What’s the Fuss About Magellan Charter School?

I’ve heard the rumblings of Magellan Charter School’s greatness well before my oldest was ever a student in the wake county public school system, and the school’s stellar reputation increases in my various parent circles as she inches towards third grade (Magellan serves grades 3-8). Yet rarely can anyone tell me very much about the school.  It begged me to ask, what’s all the fuss?

I conducted a bit of due diligence–studied their website, confirmed their A+ report card rating for the state, read some recent articles– but I knew the school tour was where I would get a real feel for the school.  I grabbed my favorite real estate agent (Jenne prides herself on knowing the local schools) and joined a roomful of attentive parents.  OTL note: all tour dates are full as of publication of this article

We were welcomed by Mary Griffin, Administrator for the school, who led us through a powerpoint presentation highlighting the school’s academic rigor, master staff, and core principles like responsibility and respect.  All things I read about on the websiteBut what I loved about Ms. Griffin is she didn’t sugarcoat the rigor, or downplay the expectation of parent support, or apologize for their lack of specials and foreign language.  She delivered a message that encouraged you to apply and discouraged you to apply simultaneously.   Meaning, the A+ report card should not be your only measure when applying to Magellan.  You need to determine if Magellan is truly a good fit for your student, as well as your family.   

Following the presentation, we were led around the school by parent volunteers (parent involvement is significant) and were invited into several classrooms along the way.  It was as expected in terms of a clean facility, technology-outfitted classrooms, and a pleasant staff.  However, the biggest takeaway from the walking tour was the level of student/teacher engagement occurring in every single classroom I passed.  Every. Single. One.   I expected this to be the case for grades 3-5, but the middle school hall was even more so.  Impressive.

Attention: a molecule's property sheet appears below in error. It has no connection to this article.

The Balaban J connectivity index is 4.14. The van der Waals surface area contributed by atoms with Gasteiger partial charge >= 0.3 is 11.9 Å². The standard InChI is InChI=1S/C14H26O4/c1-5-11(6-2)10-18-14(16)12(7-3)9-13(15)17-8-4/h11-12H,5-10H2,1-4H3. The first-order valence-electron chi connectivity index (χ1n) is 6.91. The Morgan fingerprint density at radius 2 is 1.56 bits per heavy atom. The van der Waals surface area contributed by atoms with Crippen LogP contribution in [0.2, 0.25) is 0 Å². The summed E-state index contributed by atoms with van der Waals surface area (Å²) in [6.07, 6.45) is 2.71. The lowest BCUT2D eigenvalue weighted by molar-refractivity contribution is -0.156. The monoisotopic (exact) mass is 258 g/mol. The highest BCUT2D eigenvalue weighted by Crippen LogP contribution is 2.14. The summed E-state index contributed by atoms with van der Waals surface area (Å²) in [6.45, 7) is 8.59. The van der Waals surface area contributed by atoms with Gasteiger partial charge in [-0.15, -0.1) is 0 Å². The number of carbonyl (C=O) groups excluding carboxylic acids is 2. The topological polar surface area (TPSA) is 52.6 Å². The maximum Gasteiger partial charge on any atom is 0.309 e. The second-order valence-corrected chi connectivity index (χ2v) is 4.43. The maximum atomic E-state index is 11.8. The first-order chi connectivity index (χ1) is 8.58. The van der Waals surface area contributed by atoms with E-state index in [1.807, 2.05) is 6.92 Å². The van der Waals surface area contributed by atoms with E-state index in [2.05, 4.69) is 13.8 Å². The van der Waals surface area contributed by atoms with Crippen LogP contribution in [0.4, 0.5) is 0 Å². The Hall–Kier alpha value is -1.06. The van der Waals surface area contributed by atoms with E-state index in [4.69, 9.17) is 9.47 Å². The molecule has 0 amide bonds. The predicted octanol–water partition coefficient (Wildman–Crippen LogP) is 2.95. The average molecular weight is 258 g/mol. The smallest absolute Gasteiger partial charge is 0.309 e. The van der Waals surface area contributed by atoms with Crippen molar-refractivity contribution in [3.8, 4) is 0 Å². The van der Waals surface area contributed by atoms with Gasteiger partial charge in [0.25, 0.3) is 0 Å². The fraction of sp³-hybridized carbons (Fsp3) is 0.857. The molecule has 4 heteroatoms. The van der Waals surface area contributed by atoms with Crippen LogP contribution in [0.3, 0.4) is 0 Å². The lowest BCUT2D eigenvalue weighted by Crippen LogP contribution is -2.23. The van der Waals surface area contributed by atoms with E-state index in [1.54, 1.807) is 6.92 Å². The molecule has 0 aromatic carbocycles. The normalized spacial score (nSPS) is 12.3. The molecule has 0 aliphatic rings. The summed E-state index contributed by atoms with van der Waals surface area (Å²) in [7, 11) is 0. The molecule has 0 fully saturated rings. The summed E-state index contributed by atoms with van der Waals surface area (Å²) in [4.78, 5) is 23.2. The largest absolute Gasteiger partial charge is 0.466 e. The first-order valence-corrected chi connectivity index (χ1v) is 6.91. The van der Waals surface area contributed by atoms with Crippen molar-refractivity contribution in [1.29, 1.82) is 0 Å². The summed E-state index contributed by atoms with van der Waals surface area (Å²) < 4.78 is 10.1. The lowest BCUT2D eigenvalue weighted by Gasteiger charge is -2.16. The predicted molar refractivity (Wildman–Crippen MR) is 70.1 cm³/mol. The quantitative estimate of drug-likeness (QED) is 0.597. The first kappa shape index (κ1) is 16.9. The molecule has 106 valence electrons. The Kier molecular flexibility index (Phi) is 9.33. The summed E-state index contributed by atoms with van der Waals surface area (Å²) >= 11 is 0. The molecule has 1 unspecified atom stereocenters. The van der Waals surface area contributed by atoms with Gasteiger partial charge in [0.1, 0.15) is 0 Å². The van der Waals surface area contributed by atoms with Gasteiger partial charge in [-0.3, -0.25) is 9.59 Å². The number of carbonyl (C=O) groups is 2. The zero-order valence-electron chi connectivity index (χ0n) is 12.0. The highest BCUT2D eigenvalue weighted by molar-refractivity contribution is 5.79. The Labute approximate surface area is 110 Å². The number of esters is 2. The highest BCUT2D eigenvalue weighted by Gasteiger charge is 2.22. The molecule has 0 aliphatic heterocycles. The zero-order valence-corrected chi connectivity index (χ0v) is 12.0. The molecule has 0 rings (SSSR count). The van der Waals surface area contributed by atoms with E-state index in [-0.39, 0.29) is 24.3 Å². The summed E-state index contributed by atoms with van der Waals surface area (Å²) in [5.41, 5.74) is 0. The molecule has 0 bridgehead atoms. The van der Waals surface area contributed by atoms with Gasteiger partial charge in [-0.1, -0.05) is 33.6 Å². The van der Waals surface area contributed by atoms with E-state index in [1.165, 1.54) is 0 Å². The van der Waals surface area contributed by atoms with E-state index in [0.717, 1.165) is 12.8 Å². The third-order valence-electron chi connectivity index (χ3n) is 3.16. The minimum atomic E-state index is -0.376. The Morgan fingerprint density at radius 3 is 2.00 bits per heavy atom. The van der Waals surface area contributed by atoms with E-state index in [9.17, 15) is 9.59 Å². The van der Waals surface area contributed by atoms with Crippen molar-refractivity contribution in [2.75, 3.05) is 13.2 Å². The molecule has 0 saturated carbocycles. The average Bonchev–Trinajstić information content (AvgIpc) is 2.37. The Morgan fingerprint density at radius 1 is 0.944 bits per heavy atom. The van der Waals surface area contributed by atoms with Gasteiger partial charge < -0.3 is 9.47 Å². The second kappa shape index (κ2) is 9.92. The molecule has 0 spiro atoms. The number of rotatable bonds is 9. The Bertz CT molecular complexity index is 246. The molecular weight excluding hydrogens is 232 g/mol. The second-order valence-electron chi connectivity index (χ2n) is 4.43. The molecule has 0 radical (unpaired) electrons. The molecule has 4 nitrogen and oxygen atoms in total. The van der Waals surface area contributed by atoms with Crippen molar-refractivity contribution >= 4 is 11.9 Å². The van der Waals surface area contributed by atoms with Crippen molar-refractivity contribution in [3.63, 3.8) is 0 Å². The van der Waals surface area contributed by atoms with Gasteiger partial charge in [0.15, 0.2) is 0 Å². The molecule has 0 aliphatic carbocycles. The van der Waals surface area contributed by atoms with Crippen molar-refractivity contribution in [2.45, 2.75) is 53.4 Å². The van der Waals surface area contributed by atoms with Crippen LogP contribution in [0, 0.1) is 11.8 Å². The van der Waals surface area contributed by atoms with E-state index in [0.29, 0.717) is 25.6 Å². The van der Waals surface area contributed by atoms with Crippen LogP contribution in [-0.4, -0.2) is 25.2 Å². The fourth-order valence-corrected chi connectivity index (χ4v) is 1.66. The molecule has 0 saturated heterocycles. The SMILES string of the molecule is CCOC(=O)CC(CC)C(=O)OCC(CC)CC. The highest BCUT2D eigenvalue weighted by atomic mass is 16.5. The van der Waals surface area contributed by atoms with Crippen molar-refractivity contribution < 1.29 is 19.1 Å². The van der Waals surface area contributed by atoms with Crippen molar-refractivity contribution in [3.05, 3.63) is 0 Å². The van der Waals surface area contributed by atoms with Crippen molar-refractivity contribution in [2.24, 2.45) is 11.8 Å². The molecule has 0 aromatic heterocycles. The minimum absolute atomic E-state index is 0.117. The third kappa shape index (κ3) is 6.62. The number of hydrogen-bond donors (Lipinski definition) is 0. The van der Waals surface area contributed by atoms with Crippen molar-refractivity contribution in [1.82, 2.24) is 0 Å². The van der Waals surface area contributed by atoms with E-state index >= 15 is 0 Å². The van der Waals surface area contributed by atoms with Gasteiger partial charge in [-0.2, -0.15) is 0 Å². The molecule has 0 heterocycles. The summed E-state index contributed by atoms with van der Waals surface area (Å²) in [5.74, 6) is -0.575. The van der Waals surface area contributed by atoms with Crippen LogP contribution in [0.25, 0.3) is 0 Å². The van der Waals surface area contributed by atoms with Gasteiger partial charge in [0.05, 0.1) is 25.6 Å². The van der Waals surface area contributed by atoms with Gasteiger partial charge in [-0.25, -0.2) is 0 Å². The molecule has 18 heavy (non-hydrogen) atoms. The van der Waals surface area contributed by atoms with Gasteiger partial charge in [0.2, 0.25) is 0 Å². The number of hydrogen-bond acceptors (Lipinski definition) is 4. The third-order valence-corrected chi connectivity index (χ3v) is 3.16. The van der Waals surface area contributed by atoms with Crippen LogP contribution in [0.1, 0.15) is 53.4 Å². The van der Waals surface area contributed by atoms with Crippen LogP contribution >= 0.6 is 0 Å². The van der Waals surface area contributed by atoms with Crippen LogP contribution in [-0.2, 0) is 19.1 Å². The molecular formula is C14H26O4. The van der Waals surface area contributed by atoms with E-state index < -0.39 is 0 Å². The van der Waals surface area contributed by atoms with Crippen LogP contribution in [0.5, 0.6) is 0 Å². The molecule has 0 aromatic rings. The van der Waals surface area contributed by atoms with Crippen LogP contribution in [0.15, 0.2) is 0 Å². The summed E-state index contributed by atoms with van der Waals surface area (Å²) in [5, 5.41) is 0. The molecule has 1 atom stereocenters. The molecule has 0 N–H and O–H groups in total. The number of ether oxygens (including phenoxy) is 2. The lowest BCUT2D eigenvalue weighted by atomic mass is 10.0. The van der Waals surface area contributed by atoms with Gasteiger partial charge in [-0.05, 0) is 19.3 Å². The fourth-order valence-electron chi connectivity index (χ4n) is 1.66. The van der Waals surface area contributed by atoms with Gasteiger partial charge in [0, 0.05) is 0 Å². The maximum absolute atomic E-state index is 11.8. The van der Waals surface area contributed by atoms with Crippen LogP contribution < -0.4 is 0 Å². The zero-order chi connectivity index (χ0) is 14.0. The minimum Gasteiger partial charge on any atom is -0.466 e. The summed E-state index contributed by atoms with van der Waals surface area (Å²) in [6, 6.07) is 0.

So yes, I left the tour impressed, but did that mean Magellan is right for my child? Here’s my list of noteworthy pros and cons with the understanding that my pros may be your cons and vice-versa.


  • Serves Grades 3-8, familiar environment through the dreaded middle school years

  • Approx class size of 16

  • Expert teachers with freedom in the classroom

  • An emphasis on self-responsibility.  LOVE this.

  • A laser focus on academics and self-motivation, a foundation that will carry well into high school and college

  • Lots of field trips and experiences outside the classroom


  • A de-emphasis on arts and other electives, however they do incorporate the arts into their core subjects.

  • Carpool only

  • A sheltered environment.  Will my introverted child transition well back into a large, public high school?  

  • Homework is plentiful and time-consuming.  I’m sure we all agree homework is important, but so is a balanced life outside of school and this could be a detractor for my child (currently, that is).  

Sadly, it may not matter.  Admission to Magellan is based on a lottery process, and with approximately 68 students per grade level and last priority given to the general public (behind staff, siblings, legacy, etc.), odds for admittance into the 3rd grade level are slim.  Even slimmer for all other grades.   You can view Magellan’s full lottery process here. Open enrollment dates will be January 30, 2017 – February 28, 2017 for the upcoming school year.  

Bottom Line:  If Magellan is indeed a good fit for your child and your number gets drawn, you will have won the charter school jackpot.